Driver who hit woman during ‘Zombie Walk’ spared prison
SAN DIEGO — A deaf motorist who drove through a group of spectators watching the “Zombie Walk” parade in San Diego, seriously injuring one woman, was sentenced Friday to 60 days home detention and ordered to do 120 hours of volunteer work.
Matthew Pocci, 47, was convicted last month of felony reckless driving.
Judge Amalia Meza also placed Pocci on three years probation and made him surrender his driver’s license for at least a year.
“Sir, you are a good man, but you made a costly mistake that day,” the judge told the defendant.
Meza said Pocci did not exercise the patience or civility required to deal with the inconvenience of a passing parade.
“His actions caused the crowd to turn on him,” the judge said.
Pocci told the judge that he was sorry that Cynthia Campbell was seriously injured, although it was totally “unintentional.”
“I do accept full responsibility for what happened,” the defendant said.
Deputy District Attorney Anthony Campagna unsuccessfully argued that Pocci be jailed for 120 days, saying the defendant never accepted responsibility for the accident and told a probation officer that he didn’t do anything wrong.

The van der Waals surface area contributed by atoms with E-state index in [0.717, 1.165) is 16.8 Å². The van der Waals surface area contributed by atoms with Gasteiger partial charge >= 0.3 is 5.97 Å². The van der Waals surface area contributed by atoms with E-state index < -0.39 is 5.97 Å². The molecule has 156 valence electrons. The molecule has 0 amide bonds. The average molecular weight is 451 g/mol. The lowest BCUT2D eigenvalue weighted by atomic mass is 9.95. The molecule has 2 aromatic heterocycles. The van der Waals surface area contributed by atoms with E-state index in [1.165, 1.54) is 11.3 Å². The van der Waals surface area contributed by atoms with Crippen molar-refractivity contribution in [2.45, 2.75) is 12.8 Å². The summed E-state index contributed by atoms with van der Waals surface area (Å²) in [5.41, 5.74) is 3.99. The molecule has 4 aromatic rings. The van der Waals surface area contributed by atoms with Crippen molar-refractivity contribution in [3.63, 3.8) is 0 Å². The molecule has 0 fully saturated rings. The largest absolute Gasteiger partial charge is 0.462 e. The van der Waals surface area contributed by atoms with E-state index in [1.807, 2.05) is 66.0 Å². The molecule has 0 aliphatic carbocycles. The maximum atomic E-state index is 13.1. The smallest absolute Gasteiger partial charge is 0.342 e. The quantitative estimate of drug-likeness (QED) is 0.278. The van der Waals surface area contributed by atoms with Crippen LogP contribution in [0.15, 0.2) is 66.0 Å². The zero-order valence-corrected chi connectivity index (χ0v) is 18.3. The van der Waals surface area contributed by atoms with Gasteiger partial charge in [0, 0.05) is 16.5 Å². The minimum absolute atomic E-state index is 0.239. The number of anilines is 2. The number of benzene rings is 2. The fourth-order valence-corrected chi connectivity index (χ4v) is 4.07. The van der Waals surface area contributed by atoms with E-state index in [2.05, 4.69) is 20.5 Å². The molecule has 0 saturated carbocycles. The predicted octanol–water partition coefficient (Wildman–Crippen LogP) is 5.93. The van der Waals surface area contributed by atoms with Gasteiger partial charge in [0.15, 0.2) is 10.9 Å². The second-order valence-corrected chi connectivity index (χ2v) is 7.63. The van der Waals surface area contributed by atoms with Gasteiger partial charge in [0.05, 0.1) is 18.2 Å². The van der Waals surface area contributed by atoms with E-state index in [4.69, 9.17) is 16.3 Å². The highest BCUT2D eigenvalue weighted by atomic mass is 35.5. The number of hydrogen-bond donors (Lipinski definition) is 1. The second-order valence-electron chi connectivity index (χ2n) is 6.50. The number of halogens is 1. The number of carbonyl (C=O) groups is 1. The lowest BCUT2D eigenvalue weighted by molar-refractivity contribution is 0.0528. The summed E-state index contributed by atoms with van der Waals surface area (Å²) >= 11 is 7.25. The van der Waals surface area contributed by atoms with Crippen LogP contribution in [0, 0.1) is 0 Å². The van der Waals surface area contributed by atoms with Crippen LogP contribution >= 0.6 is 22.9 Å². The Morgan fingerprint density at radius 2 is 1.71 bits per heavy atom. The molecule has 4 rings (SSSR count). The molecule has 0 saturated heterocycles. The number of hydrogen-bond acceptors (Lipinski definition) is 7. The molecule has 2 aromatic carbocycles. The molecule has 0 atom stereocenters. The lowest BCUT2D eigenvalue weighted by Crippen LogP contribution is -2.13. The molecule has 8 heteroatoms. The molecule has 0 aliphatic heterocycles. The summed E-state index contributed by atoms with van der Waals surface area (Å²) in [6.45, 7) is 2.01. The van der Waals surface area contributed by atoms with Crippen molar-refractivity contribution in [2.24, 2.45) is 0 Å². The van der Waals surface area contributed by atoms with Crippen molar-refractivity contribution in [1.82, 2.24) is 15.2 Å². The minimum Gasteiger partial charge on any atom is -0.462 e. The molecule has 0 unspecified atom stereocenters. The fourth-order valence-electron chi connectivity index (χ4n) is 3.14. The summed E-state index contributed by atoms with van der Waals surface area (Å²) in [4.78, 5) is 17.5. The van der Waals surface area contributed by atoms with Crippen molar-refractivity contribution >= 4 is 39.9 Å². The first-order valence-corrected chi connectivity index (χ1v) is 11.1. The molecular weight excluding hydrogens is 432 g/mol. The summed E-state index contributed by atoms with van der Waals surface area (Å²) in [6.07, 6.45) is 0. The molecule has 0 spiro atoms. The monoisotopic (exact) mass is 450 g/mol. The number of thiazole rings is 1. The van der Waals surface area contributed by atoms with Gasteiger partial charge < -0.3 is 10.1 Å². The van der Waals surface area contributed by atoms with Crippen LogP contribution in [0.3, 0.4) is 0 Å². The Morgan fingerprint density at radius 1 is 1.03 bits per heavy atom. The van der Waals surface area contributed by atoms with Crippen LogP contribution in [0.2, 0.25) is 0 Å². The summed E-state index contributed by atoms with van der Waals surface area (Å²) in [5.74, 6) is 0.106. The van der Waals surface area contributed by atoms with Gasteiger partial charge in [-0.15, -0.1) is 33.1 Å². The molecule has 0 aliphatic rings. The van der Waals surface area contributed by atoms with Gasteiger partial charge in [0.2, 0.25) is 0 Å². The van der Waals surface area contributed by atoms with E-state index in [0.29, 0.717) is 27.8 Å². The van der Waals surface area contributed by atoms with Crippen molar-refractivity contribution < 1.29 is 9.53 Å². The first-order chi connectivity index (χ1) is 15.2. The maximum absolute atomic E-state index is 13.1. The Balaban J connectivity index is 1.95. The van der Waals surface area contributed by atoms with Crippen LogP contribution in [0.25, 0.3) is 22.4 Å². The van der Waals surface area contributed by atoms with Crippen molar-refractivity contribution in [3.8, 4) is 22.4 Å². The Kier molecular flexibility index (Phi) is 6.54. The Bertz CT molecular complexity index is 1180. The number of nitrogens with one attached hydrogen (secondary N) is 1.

The prosecutor said it was “miraculous” that no one else was seriously injured.
“He (Pocci) could have killed somebody here,” Campagna told the judge.
During his trial, Pocci testified that he was “very nervous” while waiting for pedestrians to move out of the way near Second and Island as he left the Comic-Con convention with his girlfriend and others on July 26, 2014. The defendant said he started to worry when a crowd surrounded his car and people sat on the hood.
Campagna told jurors the defendant stopped for several minutes on Second Avenue, and even turned his engine off for a few moments, before honking his horn “loudly, aggressively,” and driving into the group of onlookers.
Pocci had attended the annual celebration of the popular arts at the San Diego Convention Center as a volunteer assisting deaf attendees and had just left the center with his girlfriend, her son and her sister.
Campagna said spectators — many of them families — were lined up three- deep along Island Avenue to watch the march of Comic-Con attendees in Halloween-type costumes, including in Gaslamp Quarter intersections. It was clear that a parade was going on and that the defendant would have to wait, he said.
Pocci drove off after running over Campbell, causing a serious arm injury. The defendant stopped a couple of blocks later and contacted a police officer.